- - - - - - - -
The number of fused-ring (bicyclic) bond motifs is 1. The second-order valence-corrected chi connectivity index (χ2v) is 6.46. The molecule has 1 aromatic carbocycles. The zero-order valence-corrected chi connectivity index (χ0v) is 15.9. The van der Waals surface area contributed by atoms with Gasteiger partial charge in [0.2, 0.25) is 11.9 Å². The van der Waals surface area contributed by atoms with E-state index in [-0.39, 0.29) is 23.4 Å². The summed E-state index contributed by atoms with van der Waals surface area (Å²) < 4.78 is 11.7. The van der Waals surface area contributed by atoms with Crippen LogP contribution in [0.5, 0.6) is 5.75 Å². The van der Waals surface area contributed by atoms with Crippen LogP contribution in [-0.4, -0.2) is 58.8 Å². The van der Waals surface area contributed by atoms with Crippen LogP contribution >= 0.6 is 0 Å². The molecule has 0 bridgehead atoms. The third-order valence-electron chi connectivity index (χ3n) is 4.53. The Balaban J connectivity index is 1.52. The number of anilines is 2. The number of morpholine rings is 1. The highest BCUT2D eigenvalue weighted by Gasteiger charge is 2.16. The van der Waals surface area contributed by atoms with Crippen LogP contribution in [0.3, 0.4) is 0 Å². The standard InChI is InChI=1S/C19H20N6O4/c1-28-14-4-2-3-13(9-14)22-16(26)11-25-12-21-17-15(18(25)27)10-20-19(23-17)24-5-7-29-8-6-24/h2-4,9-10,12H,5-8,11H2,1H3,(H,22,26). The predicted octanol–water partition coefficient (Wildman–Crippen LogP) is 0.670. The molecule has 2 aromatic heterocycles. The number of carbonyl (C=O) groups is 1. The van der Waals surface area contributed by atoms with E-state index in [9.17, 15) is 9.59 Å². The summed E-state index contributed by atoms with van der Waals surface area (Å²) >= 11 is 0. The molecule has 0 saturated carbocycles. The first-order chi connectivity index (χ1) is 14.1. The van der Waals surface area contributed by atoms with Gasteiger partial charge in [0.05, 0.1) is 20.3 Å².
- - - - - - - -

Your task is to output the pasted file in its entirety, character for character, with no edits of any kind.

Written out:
The number of fused-ring (bicyclic) bond motifs is 1. The second-order valence-corrected chi connectivity index (χ2v) is 6.46. The molecule has 1 aromatic carbocycles. The zero-order valence-corrected chi connectivity index (χ0v) is 15.9. The van der Waals surface area contributed by atoms with Gasteiger partial charge in [0.2, 0.25) is 11.9 Å². The van der Waals surface area contributed by atoms with E-state index in [-0.39, 0.29) is 23.4 Å². The summed E-state index contributed by atoms with van der Waals surface area (Å²) < 4.78 is 11.7. The van der Waals surface area contributed by atoms with Crippen LogP contribution in [0.5, 0.6) is 5.75 Å². The van der Waals surface area contributed by atoms with Crippen LogP contribution in [-0.4, -0.2) is 58.8 Å². The van der Waals surface area contributed by atoms with Crippen LogP contribution >= 0.6 is 0 Å². The molecule has 0 bridgehead atoms. The third-order valence-electron chi connectivity index (χ3n) is 4.53. The Balaban J connectivity index is 1.52. The number of anilines is 2. The number of morpholine rings is 1. The highest BCUT2D eigenvalue weighted by Gasteiger charge is 2.16. The van der Waals surface area contributed by atoms with Crippen LogP contribution in [0.3, 0.4) is 0 Å². The standard InChI is InChI=1S/C19H20N6O4/c1-28-14-4-2-3-13(9-14)22-16(26)11-25-12-21-17-15(18(25)27)10-20-19(23-17)24-5-7-29-8-6-24/h2-4,9-10,12H,5-8,11H2,1H3,(H,22,26). The predicted octanol–water partition coefficient (Wildman–Crippen LogP) is 0.670. The molecule has 2 aromatic heterocycles. The number of carbonyl (C=O) groups is 1. The van der Waals surface area contributed by atoms with E-state index in [9.17, 15) is 9.59 Å². The summed E-state index contributed by atoms with van der Waals surface area (Å²) >= 11 is 0. The molecule has 0 saturated carbocycles. The first-order chi connectivity index (χ1) is 14.1. The van der Waals surface area contributed by atoms with Gasteiger partial charge in [0.05, 0.1) is 20.3 Å².